Evan Fillon, the Dandyls: "The boys and I could pull off a pretty wicked Sensational Alex Harvey Band tribute. They were a Scottish rock group who put on these highly-involved, balls-to-the wall live shows in the '70s complete with choreographed dances and fights and centered on some convoluted comic-book narrative. I'm pretty sure Victor already has a blue codpiece ... The only details that might be tough are the puffy hairstyles and my Scottish accent which currently sounds too Jamaican for comfort. It'd be nice to resurrect these guys' act, which never really got much attention in the states. Lightning Round: The Jackson 5 except everybody's an Elvis impersonator, Gospel Elvis vs. James Brown, start an Oompa band that re-enacts less-than remarkable Grateful Dead shows note-for-note, play accurate Nirvana covers but dress up like GWAR.
Kyle Withrow, Dude City Productions: "I'd probably go with the Replacements. Seven studio LPs worth of material with just as many B-sides and unreleased gems (despite some '80s production). Deep cuts like "Nowhere is My Home" or the Alex Chilton helmed demo of "Can't Hardly Wait" hold up against "Shiftless When Idle" and "Bastards of Young" any day of the week. Nothing wrong with a drunken impromptu cover of The Only Ones or Big Star either.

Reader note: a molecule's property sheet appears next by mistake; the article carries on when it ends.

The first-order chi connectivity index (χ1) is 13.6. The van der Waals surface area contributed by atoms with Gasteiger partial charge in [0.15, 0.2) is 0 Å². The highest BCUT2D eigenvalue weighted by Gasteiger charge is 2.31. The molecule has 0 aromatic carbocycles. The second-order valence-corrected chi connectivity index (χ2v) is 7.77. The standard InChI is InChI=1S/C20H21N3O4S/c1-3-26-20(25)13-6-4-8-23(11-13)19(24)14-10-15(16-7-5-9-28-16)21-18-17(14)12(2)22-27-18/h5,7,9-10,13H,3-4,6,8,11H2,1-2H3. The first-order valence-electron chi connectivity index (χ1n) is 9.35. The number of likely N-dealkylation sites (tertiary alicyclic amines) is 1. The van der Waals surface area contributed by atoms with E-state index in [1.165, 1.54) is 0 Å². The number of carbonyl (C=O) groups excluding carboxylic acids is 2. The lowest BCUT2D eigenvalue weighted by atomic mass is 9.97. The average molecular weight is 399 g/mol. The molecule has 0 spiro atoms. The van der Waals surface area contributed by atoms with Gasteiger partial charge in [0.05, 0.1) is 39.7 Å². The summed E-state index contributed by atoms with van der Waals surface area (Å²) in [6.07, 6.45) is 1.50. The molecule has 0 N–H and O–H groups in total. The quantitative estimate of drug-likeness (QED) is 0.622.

Casey Hood, Lily and the Tigers: "Lily and the Tigers would form a Hank Williams tribute band. We'd roll in an old honky-tonk upright piano to go along with our instruments, light a bonfire on stage and pass around some moonshine to everyone who would sing along with us.
3 people apparently love handing over an extra 40% in fees for nothing in return…
Dang. I thought they would name some actual headliners.
Forgot to mention that Iggy did a stellar show @ the Agora in the spring…
Their fees were onerous, to say the least. $16 per ticket for "convenience," and it's…
That poster is for the Iggy Pop show on March 11 1983 @ 688 club…
oh sweet: just who i was waiting to get announced!